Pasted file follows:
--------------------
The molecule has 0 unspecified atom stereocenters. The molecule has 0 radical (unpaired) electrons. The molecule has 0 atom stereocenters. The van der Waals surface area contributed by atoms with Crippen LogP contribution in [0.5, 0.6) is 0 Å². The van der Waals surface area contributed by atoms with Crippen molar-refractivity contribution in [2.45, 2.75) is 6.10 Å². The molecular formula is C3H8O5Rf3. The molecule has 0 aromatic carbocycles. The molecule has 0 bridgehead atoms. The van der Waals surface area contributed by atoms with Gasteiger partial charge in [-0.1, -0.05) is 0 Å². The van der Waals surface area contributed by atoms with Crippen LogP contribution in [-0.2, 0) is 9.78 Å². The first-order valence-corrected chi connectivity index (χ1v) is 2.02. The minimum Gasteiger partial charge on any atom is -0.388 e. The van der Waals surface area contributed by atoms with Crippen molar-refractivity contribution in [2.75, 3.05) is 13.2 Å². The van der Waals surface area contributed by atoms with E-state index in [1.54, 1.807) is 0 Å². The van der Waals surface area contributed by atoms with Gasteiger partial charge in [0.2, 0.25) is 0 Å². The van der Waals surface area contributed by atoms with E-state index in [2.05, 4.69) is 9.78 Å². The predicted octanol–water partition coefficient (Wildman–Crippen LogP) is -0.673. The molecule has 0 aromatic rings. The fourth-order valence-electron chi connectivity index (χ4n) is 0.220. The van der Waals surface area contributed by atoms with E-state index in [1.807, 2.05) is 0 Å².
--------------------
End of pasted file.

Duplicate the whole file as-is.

The molecule has 0 unspecified atom stereocenters. The molecule has 0 radical (unpaired) electrons. The molecule has 0 atom stereocenters. The van der Waals surface area contributed by atoms with Crippen LogP contribution in [0.5, 0.6) is 0 Å². The van der Waals surface area contributed by atoms with Crippen molar-refractivity contribution in [2.45, 2.75) is 6.10 Å². The molecular formula is C3H8O5Rf3. The molecule has 0 aromatic carbocycles. The molecule has 0 bridgehead atoms. The van der Waals surface area contributed by atoms with Gasteiger partial charge in [-0.1, -0.05) is 0 Å². The van der Waals surface area contributed by atoms with Crippen LogP contribution in [-0.2, 0) is 9.78 Å². The first-order valence-corrected chi connectivity index (χ1v) is 2.02. The minimum Gasteiger partial charge on any atom is -0.388 e. The van der Waals surface area contributed by atoms with Crippen molar-refractivity contribution in [2.75, 3.05) is 13.2 Å². The van der Waals surface area contributed by atoms with E-state index in [1.54, 1.807) is 0 Å². The van der Waals surface area contributed by atoms with Gasteiger partial charge in [0.2, 0.25) is 0 Å². The van der Waals surface area contributed by atoms with E-state index in [2.05, 4.69) is 9.78 Å². The predicted octanol–water partition coefficient (Wildman–Crippen LogP) is -0.673. The molecule has 0 aromatic rings. The fourth-order valence-electron chi connectivity index (χ4n) is 0.220. The van der Waals surface area contributed by atoms with E-state index in [1.807, 2.05) is 0 Å².